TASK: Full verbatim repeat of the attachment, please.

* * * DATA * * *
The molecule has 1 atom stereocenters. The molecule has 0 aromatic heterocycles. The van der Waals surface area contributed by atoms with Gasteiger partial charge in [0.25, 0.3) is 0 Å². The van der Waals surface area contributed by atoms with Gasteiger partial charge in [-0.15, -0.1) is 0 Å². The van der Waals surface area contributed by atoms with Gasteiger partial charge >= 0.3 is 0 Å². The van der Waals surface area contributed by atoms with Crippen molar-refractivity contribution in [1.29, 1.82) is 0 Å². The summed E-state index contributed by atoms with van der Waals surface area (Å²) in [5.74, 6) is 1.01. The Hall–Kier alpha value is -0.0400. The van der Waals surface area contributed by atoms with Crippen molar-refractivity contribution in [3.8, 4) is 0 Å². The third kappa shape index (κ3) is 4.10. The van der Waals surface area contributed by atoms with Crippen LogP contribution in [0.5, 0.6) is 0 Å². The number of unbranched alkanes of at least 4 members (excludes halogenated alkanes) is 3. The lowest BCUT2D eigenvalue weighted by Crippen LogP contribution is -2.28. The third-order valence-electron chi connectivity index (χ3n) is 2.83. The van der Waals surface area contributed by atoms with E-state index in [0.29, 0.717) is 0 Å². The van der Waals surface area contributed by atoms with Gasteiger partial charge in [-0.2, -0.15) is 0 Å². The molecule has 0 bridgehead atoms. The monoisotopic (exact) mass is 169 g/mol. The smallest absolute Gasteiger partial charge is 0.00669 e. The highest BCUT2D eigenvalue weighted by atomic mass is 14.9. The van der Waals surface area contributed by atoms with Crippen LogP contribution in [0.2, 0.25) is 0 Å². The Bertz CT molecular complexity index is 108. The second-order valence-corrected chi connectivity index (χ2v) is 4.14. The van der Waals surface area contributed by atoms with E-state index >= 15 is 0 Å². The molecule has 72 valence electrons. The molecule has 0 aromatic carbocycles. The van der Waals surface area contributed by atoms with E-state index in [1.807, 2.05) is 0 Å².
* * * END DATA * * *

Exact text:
The molecule has 1 atom stereocenters. The molecule has 0 aromatic heterocycles. The van der Waals surface area contributed by atoms with Gasteiger partial charge in [0.25, 0.3) is 0 Å². The van der Waals surface area contributed by atoms with Gasteiger partial charge in [-0.15, -0.1) is 0 Å². The van der Waals surface area contributed by atoms with Gasteiger partial charge >= 0.3 is 0 Å². The van der Waals surface area contributed by atoms with Crippen molar-refractivity contribution in [1.29, 1.82) is 0 Å². The summed E-state index contributed by atoms with van der Waals surface area (Å²) in [5.74, 6) is 1.01. The Hall–Kier alpha value is -0.0400. The van der Waals surface area contributed by atoms with Crippen molar-refractivity contribution in [3.8, 4) is 0 Å². The third kappa shape index (κ3) is 4.10. The van der Waals surface area contributed by atoms with Crippen LogP contribution in [0.5, 0.6) is 0 Å². The number of unbranched alkanes of at least 4 members (excludes halogenated alkanes) is 3. The lowest BCUT2D eigenvalue weighted by Crippen LogP contribution is -2.28. The third-order valence-electron chi connectivity index (χ3n) is 2.83. The van der Waals surface area contributed by atoms with E-state index in [0.29, 0.717) is 0 Å². The van der Waals surface area contributed by atoms with Gasteiger partial charge in [-0.2, -0.15) is 0 Å². The molecule has 0 bridgehead atoms. The monoisotopic (exact) mass is 169 g/mol. The smallest absolute Gasteiger partial charge is 0.00669 e. The highest BCUT2D eigenvalue weighted by atomic mass is 14.9. The van der Waals surface area contributed by atoms with Crippen LogP contribution in [0.2, 0.25) is 0 Å². The Bertz CT molecular complexity index is 108. The second-order valence-corrected chi connectivity index (χ2v) is 4.14. The van der Waals surface area contributed by atoms with E-state index >= 15 is 0 Å². The molecule has 72 valence electrons. The molecule has 0 aromatic carbocycles. The van der Waals surface area contributed by atoms with E-state index in [1.807, 2.05) is 0 Å².